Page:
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Welfare Reform on the Web (April 2004): National Health Service - Funding

CONSULTATION ON PROPOSALS FOR SECONDARY LEGISLATION TO BE MADE UNDER THE HEALTH AND SOCIAL CARE (COMMUNITY HEALTH AND STANDARDS) ACT 2003 TO ESTABLISH A FAILURE REGIME FOR NHS FOUNDATION TRUSTS

Department of Health

London: 2004

The government will not guarantee the debts of a NHS foundation trust except in the specific case of a PFI contract. In the event of financial failure of an NHS foundation Trust, the Independent Regulator will initiate a failure regime which will ensure that essential NHS services continue to be provided. The regime will be established through application and modification of parts I and IV of the Insolvency Act 1986 which relate to voluntary arrangements and winding up respectively. The document sets out proposals for secondary legislation to establish this failure regime.

NHS BULK-BUYS PRIVATE SURGERY TO CUT WAITING LISTS

O. Wright

The Times, March 22nd 2004, p.2

Thousands of operations a year to reduce health service waiting lists are being sought by the Government in a secret bulk-buying negotiations with private hospitals. The paper believes ministers are preparing to announce the first long-term contracts with the private sector to provide routine care for NHS patients. The new contracts will significantly increase the amount of work the private sector does for the NHS.

PRESCRIBING BUDGETS TO THE RESCUE

S. Brown

Primary Care Report, vol.6, no.4, Mar.11th 2004, p.10-11

Growth in prescribing costs has been less than expected in 2003/04 thanks to an agreement with the pharmaceutical industry which lowered the cost of four generic drugs. This will help primary care trusts balance their budgets in 2003/04. However the new GP contact will exert an upward pressure on costs in financial year 2004/05.

PRESCRIPTION CHARGES - STOP TAXING THE SICK

C. Fox

SCOLAG Journal, March 2004, p.47

MSP Colin Fox explains why he is introducing a private member's bill to abolish prescription charges in Scotland.

THE PRIVATE FINANCE INITIATIVE: A REVIEW OF FUNDING AND MANAGEMENT OF THREE PROJECTS IN THE HEALTH SECTOR

Northern Ireland Audit Office

Belfast: TSO, 2004 (House of Commons papers, session 2003/04; HC205)

Reports results of an examination of three early private finance initiative projects undertaken by NHS bodies in Northern Ireland. Highlights a range of best practice points and key lessons including:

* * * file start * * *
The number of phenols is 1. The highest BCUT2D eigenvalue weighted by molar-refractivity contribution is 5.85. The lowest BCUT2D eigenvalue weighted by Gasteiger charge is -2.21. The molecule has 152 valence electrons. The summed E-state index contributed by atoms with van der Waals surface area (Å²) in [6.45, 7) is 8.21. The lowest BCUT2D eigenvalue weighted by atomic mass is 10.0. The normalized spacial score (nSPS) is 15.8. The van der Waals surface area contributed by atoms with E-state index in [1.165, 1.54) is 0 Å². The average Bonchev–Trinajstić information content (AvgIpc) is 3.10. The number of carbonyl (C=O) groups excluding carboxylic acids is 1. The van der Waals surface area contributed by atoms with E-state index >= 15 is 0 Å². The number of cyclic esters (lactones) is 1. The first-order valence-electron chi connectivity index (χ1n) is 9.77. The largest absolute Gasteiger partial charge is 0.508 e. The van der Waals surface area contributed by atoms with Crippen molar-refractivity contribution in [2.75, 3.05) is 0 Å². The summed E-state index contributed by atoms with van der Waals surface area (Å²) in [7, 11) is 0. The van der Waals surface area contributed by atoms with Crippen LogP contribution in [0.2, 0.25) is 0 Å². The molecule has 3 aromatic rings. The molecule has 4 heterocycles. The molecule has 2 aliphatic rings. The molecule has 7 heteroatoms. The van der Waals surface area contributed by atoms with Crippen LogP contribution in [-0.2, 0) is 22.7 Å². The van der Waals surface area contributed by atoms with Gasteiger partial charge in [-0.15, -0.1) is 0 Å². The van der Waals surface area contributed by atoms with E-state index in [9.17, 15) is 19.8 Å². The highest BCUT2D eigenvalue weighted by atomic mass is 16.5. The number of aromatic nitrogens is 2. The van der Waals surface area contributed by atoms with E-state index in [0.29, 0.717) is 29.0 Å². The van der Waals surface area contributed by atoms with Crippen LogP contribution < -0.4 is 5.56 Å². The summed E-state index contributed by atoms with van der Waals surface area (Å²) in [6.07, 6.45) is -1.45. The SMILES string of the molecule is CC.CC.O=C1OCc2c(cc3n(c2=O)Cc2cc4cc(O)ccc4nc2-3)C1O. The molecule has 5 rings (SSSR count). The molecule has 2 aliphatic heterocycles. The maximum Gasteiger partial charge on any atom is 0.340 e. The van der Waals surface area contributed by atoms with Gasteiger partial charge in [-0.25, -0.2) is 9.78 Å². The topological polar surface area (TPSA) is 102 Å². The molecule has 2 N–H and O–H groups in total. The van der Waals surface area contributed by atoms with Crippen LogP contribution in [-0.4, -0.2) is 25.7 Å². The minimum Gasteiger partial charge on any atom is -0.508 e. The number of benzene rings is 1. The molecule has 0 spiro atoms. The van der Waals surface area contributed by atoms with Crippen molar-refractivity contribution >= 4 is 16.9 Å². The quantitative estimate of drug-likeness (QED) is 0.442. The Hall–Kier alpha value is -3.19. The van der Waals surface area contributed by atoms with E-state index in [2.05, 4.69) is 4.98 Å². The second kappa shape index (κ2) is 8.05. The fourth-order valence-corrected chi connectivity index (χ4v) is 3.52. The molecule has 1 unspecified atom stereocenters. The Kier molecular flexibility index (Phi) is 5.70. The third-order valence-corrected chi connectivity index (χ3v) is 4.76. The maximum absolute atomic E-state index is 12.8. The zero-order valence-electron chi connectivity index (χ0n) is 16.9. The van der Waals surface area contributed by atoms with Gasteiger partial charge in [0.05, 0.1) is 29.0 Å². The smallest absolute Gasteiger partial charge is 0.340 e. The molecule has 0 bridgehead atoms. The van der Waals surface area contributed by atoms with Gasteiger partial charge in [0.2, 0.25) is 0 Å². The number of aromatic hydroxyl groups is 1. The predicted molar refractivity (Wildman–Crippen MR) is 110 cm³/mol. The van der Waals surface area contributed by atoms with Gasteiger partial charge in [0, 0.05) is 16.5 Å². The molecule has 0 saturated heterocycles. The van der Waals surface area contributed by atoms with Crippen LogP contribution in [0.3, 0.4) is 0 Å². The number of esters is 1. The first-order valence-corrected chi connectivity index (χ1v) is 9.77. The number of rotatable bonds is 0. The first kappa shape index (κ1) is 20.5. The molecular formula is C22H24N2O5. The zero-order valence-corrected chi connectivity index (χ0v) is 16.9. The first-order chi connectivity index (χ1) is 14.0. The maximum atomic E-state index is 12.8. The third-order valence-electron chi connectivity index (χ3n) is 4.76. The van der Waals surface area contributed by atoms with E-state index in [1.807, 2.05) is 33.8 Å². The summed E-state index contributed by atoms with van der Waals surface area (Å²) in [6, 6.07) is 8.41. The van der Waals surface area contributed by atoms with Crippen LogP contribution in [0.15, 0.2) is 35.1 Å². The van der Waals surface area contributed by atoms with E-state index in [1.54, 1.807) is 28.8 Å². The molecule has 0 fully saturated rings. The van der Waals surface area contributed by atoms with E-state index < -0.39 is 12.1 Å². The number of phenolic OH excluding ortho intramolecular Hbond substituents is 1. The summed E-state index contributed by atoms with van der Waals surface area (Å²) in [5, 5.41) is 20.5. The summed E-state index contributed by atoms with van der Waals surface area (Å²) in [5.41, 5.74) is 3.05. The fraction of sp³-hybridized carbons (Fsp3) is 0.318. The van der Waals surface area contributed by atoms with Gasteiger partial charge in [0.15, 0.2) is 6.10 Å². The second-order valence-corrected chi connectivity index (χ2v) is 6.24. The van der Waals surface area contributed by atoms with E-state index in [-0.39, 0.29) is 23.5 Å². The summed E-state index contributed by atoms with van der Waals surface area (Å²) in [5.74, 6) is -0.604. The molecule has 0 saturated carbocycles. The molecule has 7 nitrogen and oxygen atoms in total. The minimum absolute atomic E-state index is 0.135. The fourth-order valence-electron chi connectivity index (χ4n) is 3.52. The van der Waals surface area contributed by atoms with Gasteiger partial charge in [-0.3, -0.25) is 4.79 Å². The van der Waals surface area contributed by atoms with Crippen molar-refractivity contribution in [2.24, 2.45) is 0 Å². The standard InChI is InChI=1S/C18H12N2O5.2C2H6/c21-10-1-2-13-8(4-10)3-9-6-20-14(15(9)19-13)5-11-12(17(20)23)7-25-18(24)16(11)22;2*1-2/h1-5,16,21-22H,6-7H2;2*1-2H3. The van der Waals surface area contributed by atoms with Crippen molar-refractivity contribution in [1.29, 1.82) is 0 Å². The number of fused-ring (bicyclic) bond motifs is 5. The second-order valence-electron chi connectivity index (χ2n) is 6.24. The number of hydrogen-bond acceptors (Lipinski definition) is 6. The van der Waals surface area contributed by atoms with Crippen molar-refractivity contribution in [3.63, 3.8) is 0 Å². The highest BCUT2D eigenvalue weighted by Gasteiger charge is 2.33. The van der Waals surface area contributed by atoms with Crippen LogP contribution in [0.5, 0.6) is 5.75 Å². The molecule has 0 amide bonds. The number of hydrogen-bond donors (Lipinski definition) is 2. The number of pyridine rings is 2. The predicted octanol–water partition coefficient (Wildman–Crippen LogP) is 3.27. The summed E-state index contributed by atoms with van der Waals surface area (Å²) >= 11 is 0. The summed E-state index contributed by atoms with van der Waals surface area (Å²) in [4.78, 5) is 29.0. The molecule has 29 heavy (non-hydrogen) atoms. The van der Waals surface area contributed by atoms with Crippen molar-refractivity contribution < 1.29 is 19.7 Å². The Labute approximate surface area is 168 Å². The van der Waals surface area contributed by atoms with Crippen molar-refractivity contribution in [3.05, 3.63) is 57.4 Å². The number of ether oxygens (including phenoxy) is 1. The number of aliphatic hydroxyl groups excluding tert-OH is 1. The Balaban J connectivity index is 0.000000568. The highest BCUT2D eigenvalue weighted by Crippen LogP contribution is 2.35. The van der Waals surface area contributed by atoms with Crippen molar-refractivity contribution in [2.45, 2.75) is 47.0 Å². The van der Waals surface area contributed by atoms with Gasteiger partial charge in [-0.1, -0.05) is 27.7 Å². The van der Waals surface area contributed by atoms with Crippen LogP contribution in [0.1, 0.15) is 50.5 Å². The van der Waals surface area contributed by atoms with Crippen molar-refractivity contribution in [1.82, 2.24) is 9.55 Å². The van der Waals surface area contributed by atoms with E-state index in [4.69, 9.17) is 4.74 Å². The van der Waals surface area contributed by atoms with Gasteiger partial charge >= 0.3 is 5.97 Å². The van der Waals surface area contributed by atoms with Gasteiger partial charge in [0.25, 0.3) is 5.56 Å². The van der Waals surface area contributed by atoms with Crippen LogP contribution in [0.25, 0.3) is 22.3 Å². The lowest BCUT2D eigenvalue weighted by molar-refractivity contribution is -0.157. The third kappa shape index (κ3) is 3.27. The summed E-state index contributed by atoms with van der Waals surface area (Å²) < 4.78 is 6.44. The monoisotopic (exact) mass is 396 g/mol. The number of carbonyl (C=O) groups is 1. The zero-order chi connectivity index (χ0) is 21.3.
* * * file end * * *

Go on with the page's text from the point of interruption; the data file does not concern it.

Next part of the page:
• the centrality of competition for getting value for money from PFI deals;
  • the importance of appropriate risk allocation between public and private sectors;
  • the necessity of producing a public sector cost comparator to show whether or not a PFI deal offers value for money.

REPORT 2004 [OF THE] REVIEW BODY ON DOCTORS' AND DENTISTS' REMUNERATION

London: TSO, 2004 (Cm 6127)

Recommendations on pay rises for GPs, dentists and hospital consultants.

RESULTS DRIVEN

A.P. Nacif

Health Service Journal, Vol. 114, Mar. 4th, 2004, p.33

Under the new payment by results system, hospitals will need to become cost conscious at all levels in order to survive. Clinicians will need to see their work in terms of a production unit with inputs and outputs. Organisations will need to be able to swiftly expand and reduce capacity in response to patient demand. Treating a high proportion of expensive, complex cases may make a unit uneconomic.

SUSPENDED SENTENCE

K. Walshe

Health Service Journal Vol. 114, Mar. 11th, 2004, p.16-17

The article exposes three design flaws in the new system of payment by results being introduced in the English NHS. Firstly, the system of fixed price tariffs for treatments will give low cost providers a lot of extra money for no discernible benefit. At the same time it will prove difficult to take resources away from those trusts whose costs are above the tariff. Secondly, 100% of acute trusts' income will be tied to the new tariff. Treating fewer patients will reduce their income while not affecting the fixed costs of building maintenance and staff salaries. This may lead to financial instability. Finally, the system contains a perverse incentive to maximise income by increasing inpatient episodes of care. This may lead to money being wasted on unnecessary treatment.

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